Windows 8 Picture Password Security Broken



As Microsoft release new operating systems, the way users authenticate to these systems is changing. Windows 8 is no different, and with it comes the introduction of Windows 8 Picture Password. This new feature is specifically aimed at securing the rise of tablets and touch screen capable devices.

The authentication process is based on user gesture and is completely customizable, but how secure is this method over traditional password based authentication systems?

Complexity is key

As with any system, Windows 8 Picture Password authentication is only as secure as the construction and thought that goes into it. Just as the classic example “password” as a password is insecure as it is easily guessable, a gesture password that is predictable in actions is just as vulnerable.

As a basic example, if a user chooses an image with 4 clear points and simply draws a clock-wise line from point to point this would be easily guessable. However, by making this more complex and drawing a variety of shapes this makes a “brute force” style guessing attack significantly more complex.

Windows 8 Picture Password security is the same as any authentication mechanism, complexity is key. A random collection of gesture movements will inevitably be harder to crack than straight lines from left to right.

Windows 8 Picture Password Cracked

However, new research indicates that Windows 8 Picture Password security is relatively weak and easily crackable. Students at Arizona State University have discovered that their models and attack framework allowed 48% of passwords generated on unseen pictures to be cracked. Using a limit of 5 log in attempts, the students discovered that 216 out of 10,000 Windows 8 Picture Password’s were cracked in one data set and 94 out of 10,000 in another. Although this does not represent a significant vulnerability, it equates to 0.9% of passwords being crackable in five attempts using automated tools – a much larger number than Microsoft were anticipating!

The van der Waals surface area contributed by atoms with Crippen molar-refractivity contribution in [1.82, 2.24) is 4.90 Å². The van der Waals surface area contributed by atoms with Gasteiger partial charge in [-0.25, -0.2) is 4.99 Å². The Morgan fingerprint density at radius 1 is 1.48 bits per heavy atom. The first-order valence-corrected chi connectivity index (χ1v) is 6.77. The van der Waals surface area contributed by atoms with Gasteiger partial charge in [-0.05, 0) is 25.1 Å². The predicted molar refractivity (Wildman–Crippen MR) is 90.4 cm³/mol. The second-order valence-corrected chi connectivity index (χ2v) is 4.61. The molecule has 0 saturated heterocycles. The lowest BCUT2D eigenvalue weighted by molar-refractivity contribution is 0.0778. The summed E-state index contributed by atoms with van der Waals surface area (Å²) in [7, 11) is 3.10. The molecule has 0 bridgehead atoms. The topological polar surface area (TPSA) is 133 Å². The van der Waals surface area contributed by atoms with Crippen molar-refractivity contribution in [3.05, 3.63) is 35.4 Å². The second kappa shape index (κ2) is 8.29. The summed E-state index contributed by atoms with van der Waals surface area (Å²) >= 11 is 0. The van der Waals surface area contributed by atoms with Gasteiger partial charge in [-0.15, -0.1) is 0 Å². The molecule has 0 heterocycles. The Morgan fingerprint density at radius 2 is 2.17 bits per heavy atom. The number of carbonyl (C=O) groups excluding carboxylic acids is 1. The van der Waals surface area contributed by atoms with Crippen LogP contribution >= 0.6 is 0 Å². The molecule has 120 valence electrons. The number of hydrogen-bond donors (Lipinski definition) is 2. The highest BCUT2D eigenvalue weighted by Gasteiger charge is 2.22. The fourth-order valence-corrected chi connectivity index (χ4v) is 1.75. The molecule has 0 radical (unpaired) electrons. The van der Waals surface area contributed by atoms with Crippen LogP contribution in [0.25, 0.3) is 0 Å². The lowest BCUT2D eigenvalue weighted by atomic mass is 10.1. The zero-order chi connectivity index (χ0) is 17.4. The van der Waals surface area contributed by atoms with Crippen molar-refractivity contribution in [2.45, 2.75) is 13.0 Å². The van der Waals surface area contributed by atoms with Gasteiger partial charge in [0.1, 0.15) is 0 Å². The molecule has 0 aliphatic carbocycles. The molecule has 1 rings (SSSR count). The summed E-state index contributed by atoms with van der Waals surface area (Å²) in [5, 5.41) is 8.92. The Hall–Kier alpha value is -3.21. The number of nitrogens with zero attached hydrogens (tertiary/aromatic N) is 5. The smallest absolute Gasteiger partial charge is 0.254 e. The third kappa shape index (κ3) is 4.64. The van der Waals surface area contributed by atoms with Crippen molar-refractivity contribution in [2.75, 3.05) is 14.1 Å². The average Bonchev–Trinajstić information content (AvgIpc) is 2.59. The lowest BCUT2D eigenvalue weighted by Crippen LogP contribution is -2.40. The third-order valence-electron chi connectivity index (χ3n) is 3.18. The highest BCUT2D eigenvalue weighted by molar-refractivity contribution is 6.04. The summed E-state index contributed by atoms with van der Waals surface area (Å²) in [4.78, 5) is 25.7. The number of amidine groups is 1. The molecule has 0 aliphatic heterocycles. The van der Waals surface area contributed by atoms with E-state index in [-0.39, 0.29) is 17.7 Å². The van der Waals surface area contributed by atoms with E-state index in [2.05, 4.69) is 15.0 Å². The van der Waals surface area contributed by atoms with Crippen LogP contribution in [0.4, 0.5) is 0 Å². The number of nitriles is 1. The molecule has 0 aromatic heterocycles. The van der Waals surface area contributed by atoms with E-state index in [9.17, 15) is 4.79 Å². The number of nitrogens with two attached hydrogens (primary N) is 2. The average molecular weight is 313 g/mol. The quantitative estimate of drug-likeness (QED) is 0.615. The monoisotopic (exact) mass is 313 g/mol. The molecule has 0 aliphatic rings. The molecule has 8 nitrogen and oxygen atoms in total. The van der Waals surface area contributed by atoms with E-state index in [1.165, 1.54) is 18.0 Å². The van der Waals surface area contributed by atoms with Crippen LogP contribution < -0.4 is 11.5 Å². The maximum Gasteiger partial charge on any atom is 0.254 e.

The model and attack framework implmented by the students uses a traditional brute force method, while utilising our understanding of human behaviour. As detailed above, the vulnerabilities in these type of authentication systems are based on human behaviour rather than the system itself. The students discovered that humans are naturally drawn towards certain features of images and simple line based gestures. For example, with a picture of a human face, the user will naturally be focusing on facial features rather than the background of the image or other points. This significantly reduces the guessing range for the image (in traditional password terms this may be like removing the letter “w” from all guesses!).

The students have suggested that a password strength indicator is implemented, similarly to traditional text based passwords, where the users gestures are rated on complexity strength. For example – a user drawing predictable patterns on a simple image would be requested to improve their password strength.


Although new gesture based authentication methods may be more personal, fun to use and unique they may be vulnerable to brute force attacks just as traditional authentication mechanisms are. To increase Windows 8 Picture Password Security users are encouraged to transfer the complexity of their character based passwords to gesture based passwords. Gestures need to be unpredictable and random. Images should be selected that do not feature predictable features and, as ever, gestures should be changed frequently.

About Lee Hazell

Lee Hazell is a cyber security consultant with a keen interest in anything tech or security related. Follow Lee on .

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